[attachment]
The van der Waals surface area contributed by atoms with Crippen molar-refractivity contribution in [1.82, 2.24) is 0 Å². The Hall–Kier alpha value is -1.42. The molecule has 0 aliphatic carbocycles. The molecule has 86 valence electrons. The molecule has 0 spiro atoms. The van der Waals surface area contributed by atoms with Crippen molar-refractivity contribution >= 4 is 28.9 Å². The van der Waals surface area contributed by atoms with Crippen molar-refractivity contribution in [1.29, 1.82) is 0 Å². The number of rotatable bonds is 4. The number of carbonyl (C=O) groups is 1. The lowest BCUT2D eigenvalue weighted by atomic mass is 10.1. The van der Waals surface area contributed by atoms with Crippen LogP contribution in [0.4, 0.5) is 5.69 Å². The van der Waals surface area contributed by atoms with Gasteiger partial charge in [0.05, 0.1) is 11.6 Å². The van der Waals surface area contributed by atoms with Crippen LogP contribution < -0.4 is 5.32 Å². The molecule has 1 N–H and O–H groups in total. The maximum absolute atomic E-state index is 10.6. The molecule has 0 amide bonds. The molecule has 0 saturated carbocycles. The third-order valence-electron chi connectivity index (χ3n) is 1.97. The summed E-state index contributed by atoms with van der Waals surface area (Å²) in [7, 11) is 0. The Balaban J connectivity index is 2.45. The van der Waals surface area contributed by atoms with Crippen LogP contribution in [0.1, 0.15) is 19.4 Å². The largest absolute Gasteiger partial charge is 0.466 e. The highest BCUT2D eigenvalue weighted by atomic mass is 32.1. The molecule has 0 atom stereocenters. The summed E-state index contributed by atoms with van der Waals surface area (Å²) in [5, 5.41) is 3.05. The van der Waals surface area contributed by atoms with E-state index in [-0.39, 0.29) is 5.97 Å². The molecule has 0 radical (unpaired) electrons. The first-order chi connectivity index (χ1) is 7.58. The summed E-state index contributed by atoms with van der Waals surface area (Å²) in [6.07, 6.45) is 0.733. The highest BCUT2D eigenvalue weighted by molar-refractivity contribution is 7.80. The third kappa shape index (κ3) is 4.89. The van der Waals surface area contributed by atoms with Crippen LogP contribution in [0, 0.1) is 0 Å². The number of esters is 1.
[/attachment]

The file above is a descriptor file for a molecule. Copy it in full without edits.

The van der Waals surface area contributed by atoms with Crippen molar-refractivity contribution in [1.82, 2.24) is 0 Å². The Hall–Kier alpha value is -1.42. The molecule has 0 aliphatic carbocycles. The molecule has 86 valence electrons. The molecule has 0 spiro atoms. The van der Waals surface area contributed by atoms with Crippen molar-refractivity contribution >= 4 is 28.9 Å². The van der Waals surface area contributed by atoms with Crippen molar-refractivity contribution in [1.29, 1.82) is 0 Å². The number of rotatable bonds is 4. The number of carbonyl (C=O) groups is 1. The lowest BCUT2D eigenvalue weighted by atomic mass is 10.1. The van der Waals surface area contributed by atoms with Crippen LogP contribution in [0.4, 0.5) is 5.69 Å². The van der Waals surface area contributed by atoms with Gasteiger partial charge in [0.05, 0.1) is 11.6 Å². The van der Waals surface area contributed by atoms with Crippen LogP contribution < -0.4 is 5.32 Å². The molecule has 1 N–H and O–H groups in total. The maximum absolute atomic E-state index is 10.6. The molecule has 0 amide bonds. The molecule has 0 saturated carbocycles. The third-order valence-electron chi connectivity index (χ3n) is 1.97. The summed E-state index contributed by atoms with van der Waals surface area (Å²) in [7, 11) is 0. The Balaban J connectivity index is 2.45. The van der Waals surface area contributed by atoms with Crippen LogP contribution in [0.1, 0.15) is 19.4 Å². The largest absolute Gasteiger partial charge is 0.466 e. The highest BCUT2D eigenvalue weighted by atomic mass is 32.1. The molecule has 0 atom stereocenters. The summed E-state index contributed by atoms with van der Waals surface area (Å²) in [5, 5.41) is 3.05. The van der Waals surface area contributed by atoms with E-state index in [-0.39, 0.29) is 5.97 Å². The molecule has 0 radical (unpaired) electrons. The first-order chi connectivity index (χ1) is 7.58. The summed E-state index contributed by atoms with van der Waals surface area (Å²) in [6.07, 6.45) is 0.733. The highest BCUT2D eigenvalue weighted by molar-refractivity contribution is 7.80. The third kappa shape index (κ3) is 4.89. The van der Waals surface area contributed by atoms with Crippen LogP contribution in [0, 0.1) is 0 Å². The number of esters is 1.